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J Gen Intern Med. 2001 Mar;16(3):176-80.

Improving physicians' HIV risk-assessment skills using announced and unannounced standardized patients.

Author information

  • 1Highland Primary Care Institute, University of Rochester School of Medicine, Rochester, NY 14620, USA. ronald_epstein@urmc.rochester.edu

Abstract

OBJECTIVE:

To evaluate feasibility and to validate a rating scale for two educational programs that use standardized patient-instructors (SPIs) in the office setting to improve physicians' HIV risk communication skills.

DESIGN:

Pilot randomized trial of announced and unannounced SPIs.

PARTICIPANTS/SETTINGS:

Twenty four primary care physicians in the Rochester, NY, area.

MEASUREMENTS:

The Rochester HIV Interview Rating Scale (RHIRS), HIV test ordering, physician satisfaction questionnaire.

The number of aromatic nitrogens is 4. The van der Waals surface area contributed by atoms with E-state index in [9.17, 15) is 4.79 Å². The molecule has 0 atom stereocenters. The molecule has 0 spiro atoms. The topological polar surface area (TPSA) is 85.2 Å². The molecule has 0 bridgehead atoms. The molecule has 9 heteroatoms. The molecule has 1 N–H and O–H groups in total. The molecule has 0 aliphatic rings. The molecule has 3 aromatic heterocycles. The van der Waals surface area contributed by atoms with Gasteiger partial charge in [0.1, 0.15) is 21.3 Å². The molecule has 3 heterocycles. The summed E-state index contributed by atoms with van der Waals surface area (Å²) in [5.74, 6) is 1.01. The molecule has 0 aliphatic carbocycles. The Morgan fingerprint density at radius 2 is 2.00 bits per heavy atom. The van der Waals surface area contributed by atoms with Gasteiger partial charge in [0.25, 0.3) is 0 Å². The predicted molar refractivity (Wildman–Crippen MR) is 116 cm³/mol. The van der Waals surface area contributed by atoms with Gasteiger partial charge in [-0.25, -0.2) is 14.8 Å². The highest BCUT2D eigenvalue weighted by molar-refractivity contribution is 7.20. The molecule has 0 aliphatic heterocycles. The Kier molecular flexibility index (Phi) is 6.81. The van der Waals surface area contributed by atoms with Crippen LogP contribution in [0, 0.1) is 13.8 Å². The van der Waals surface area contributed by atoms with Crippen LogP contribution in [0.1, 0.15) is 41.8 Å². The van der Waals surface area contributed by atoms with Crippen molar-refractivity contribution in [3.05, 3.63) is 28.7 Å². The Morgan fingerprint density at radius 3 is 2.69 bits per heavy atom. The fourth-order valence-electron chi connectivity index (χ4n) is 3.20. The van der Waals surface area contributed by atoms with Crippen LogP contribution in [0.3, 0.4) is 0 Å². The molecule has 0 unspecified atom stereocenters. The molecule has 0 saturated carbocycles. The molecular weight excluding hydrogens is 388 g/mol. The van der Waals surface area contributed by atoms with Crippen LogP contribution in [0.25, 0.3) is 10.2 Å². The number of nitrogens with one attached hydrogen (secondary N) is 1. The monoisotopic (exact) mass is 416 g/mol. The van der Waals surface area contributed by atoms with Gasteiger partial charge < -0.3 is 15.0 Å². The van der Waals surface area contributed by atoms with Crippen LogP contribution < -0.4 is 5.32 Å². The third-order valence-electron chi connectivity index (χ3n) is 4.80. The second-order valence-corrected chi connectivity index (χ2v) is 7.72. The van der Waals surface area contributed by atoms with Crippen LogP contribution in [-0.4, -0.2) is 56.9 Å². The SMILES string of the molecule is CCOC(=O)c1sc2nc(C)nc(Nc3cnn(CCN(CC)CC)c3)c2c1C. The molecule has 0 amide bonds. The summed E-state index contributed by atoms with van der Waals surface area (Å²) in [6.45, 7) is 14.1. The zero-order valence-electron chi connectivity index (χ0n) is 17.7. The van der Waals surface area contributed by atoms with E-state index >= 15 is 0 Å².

RESULTS:

Physicians found the intervention useful, and predicted a positive effect on their future HIV-related communication. HIV test ordering and RHIRS scores increased similarly in both intervention groups. Announced SPI visits were more convenient and preferred by physicians. Cost for each SPI visit was $75.

CONCLUSIONS:

A brief office-based intervention using SPIs was feasible, well-accepted, convenient, and inexpensive. Announced SPIs were preferred to unannounced SPIs. Pilot results suggesting improvement in HIV-related communication should be confirmed in a larger randomized trial.

PMID:
11318913
[PubMed - indexed for MEDLINE]
PMCID:
PMC1495186
Free PMC Article
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